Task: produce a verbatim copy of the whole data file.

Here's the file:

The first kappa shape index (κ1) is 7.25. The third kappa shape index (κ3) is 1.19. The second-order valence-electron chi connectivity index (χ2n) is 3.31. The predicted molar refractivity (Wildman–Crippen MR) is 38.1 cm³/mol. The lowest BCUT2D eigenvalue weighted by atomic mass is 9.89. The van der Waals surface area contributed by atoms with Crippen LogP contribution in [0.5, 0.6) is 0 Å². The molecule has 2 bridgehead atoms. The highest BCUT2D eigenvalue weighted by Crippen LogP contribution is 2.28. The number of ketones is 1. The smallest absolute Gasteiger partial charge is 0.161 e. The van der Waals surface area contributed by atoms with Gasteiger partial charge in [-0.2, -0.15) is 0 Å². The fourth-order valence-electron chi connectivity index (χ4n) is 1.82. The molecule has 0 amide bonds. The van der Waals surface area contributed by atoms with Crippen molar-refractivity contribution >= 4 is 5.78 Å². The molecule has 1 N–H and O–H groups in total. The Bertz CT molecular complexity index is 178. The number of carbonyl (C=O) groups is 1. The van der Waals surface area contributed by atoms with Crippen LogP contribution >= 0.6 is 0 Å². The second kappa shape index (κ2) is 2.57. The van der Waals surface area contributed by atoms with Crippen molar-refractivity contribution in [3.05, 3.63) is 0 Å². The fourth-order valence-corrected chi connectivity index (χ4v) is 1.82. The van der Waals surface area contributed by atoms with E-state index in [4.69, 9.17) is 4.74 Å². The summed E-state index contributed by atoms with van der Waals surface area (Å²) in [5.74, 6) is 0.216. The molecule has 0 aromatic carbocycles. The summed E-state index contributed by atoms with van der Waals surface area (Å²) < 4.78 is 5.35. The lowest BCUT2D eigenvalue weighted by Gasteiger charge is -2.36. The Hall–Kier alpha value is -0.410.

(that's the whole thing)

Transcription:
The first kappa shape index (κ1) is 7.25. The third kappa shape index (κ3) is 1.19. The second-order valence-electron chi connectivity index (χ2n) is 3.31. The predicted molar refractivity (Wildman–Crippen MR) is 38.1 cm³/mol. The lowest BCUT2D eigenvalue weighted by atomic mass is 9.89. The van der Waals surface area contributed by atoms with Crippen LogP contribution in [0.5, 0.6) is 0 Å². The molecule has 2 bridgehead atoms. The highest BCUT2D eigenvalue weighted by Crippen LogP contribution is 2.28. The number of ketones is 1. The smallest absolute Gasteiger partial charge is 0.161 e. The van der Waals surface area contributed by atoms with Gasteiger partial charge in [-0.2, -0.15) is 0 Å². The fourth-order valence-electron chi connectivity index (χ4n) is 1.82. The molecule has 0 amide bonds. The van der Waals surface area contributed by atoms with Crippen molar-refractivity contribution >= 4 is 5.78 Å². The molecule has 1 N–H and O–H groups in total. The Bertz CT molecular complexity index is 178. The number of carbonyl (C=O) groups is 1. The van der Waals surface area contributed by atoms with Crippen LogP contribution >= 0.6 is 0 Å². The second kappa shape index (κ2) is 2.57. The van der Waals surface area contributed by atoms with Crippen molar-refractivity contribution in [3.05, 3.63) is 0 Å². The fourth-order valence-corrected chi connectivity index (χ4v) is 1.82. The van der Waals surface area contributed by atoms with E-state index in [4.69, 9.17) is 4.74 Å². The summed E-state index contributed by atoms with van der Waals surface area (Å²) in [5.74, 6) is 0.216. The molecule has 0 aromatic carbocycles. The summed E-state index contributed by atoms with van der Waals surface area (Å²) < 4.78 is 5.35. The lowest BCUT2D eigenvalue weighted by Gasteiger charge is -2.36. The Hall–Kier alpha value is -0.410.